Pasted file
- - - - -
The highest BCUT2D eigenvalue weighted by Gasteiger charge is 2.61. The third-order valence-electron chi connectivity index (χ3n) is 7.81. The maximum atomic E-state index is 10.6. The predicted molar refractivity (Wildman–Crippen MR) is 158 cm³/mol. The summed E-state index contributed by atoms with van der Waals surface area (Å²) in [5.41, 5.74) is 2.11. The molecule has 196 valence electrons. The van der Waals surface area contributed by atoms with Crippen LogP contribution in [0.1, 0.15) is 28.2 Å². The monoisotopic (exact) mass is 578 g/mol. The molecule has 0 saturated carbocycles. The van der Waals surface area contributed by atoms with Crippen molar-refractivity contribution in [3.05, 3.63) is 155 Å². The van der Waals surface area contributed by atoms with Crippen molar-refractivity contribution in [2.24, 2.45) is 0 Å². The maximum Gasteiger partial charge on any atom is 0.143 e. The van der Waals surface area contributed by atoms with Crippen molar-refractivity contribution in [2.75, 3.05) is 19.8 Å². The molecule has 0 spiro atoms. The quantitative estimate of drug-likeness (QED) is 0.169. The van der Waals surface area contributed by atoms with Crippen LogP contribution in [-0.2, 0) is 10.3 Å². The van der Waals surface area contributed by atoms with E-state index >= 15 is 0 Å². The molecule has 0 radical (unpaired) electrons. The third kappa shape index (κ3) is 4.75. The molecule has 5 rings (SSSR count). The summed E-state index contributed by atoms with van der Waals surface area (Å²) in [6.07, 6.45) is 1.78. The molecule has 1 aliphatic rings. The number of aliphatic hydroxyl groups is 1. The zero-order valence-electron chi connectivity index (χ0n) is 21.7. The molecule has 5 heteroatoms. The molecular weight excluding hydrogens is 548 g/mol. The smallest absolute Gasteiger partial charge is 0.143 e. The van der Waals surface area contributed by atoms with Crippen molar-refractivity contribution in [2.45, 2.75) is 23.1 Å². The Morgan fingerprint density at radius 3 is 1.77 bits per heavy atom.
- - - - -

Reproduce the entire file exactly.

The highest BCUT2D eigenvalue weighted by Gasteiger charge is 2.61. The third-order valence-electron chi connectivity index (χ3n) is 7.81. The maximum atomic E-state index is 10.6. The predicted molar refractivity (Wildman–Crippen MR) is 158 cm³/mol. The summed E-state index contributed by atoms with van der Waals surface area (Å²) in [5.41, 5.74) is 2.11. The molecule has 196 valence electrons. The van der Waals surface area contributed by atoms with Crippen LogP contribution in [0.1, 0.15) is 28.2 Å². The monoisotopic (exact) mass is 578 g/mol. The molecule has 0 saturated carbocycles. The van der Waals surface area contributed by atoms with Crippen molar-refractivity contribution in [3.05, 3.63) is 155 Å². The van der Waals surface area contributed by atoms with Crippen molar-refractivity contribution in [2.24, 2.45) is 0 Å². The maximum Gasteiger partial charge on any atom is 0.143 e. The van der Waals surface area contributed by atoms with Crippen molar-refractivity contribution in [2.75, 3.05) is 19.8 Å². The molecule has 0 spiro atoms. The quantitative estimate of drug-likeness (QED) is 0.169. The van der Waals surface area contributed by atoms with Crippen LogP contribution in [-0.2, 0) is 10.3 Å². The van der Waals surface area contributed by atoms with E-state index >= 15 is 0 Å². The molecule has 0 radical (unpaired) electrons. The third kappa shape index (κ3) is 4.75. The molecule has 5 rings (SSSR count). The summed E-state index contributed by atoms with van der Waals surface area (Å²) in [6.07, 6.45) is 1.78. The molecule has 1 aliphatic rings. The number of aliphatic hydroxyl groups is 1. The zero-order valence-electron chi connectivity index (χ0n) is 21.7. The molecule has 5 heteroatoms. The molecular weight excluding hydrogens is 548 g/mol. The smallest absolute Gasteiger partial charge is 0.143 e. The van der Waals surface area contributed by atoms with Crippen molar-refractivity contribution in [2.45, 2.75) is 23.1 Å². The Morgan fingerprint density at radius 3 is 1.77 bits per heavy atom.